The importance of food animal veterinary education

Translated title of the contribution: The importance of food animal veterinary education

A. M. Bravo, A. Rouco, A. Ferret

Research output: Contribution to journalArticleResearchpeer-review

2 Citations (Scopus)


The Bologna Declaration of 19 June 1999 was a pledge, signed by 29 European countries, to reform higher education systems in order to create a European Space for Higher Education by 2010. As the deadline approaches, it is time to specify how the veterinary curricula can most adequately be oriented to adapt to the guidelines of the Declaration. The increasing demand for food of animal origin has made it clear that there is a lack of farm veterinarians in some western countries. Paradoxically, an increasingly 'urban' mentality is developing in the profession and in veterinary education. In contrast to what happens in the field of companion animals, food animal veterinary education must integrate knowledge and practice in animal production with training in health and population medicine. However, in order to guarantee safety and food traceability from the farm to the fork, priority must first be given to any possible repercussions that might arise from public health issues, and then to profitability.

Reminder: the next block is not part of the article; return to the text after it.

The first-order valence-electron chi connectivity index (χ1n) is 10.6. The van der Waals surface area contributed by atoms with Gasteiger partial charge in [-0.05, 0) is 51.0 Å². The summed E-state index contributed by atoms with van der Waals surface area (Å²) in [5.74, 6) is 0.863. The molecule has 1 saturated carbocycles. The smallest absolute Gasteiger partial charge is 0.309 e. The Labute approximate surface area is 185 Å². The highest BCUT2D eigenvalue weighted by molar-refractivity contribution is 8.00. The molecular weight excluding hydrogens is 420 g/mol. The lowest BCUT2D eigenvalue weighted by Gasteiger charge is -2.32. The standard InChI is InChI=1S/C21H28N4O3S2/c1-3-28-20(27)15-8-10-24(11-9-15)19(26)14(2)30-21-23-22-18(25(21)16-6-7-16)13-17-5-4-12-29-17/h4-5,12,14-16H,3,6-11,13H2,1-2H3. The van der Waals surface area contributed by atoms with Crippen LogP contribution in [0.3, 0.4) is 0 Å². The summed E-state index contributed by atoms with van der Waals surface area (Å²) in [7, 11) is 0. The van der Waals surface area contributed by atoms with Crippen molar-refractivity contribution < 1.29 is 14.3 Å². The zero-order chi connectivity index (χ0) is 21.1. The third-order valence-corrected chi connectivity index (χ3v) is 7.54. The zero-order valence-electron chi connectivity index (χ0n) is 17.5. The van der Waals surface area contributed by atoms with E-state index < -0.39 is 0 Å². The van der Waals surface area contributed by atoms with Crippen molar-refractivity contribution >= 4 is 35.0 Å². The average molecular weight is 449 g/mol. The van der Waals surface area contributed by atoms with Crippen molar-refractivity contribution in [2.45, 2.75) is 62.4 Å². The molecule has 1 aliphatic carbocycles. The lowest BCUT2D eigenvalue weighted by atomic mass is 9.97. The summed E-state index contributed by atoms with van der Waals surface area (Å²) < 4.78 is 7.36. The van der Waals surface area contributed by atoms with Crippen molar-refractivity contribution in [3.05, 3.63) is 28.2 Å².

Translated title of the contributionThe importance of food animal veterinary education
Original languageMultiple languages
Pages (from-to)525-535
JournalOIE Revue Scientifique et Technique
Issue number2
Publication statusPublished - 1 Aug 2009


  • Animal health
  • Animal production
  • Farm
  • Food animal
  • Food safety
  • Population medicine
  • Production medicine
  • Public health
  • Traceability
  • Veterinary education


Dive into the research topics of 'The importance of food animal veterinary education'. Together they form a unique fingerprint.

Cite this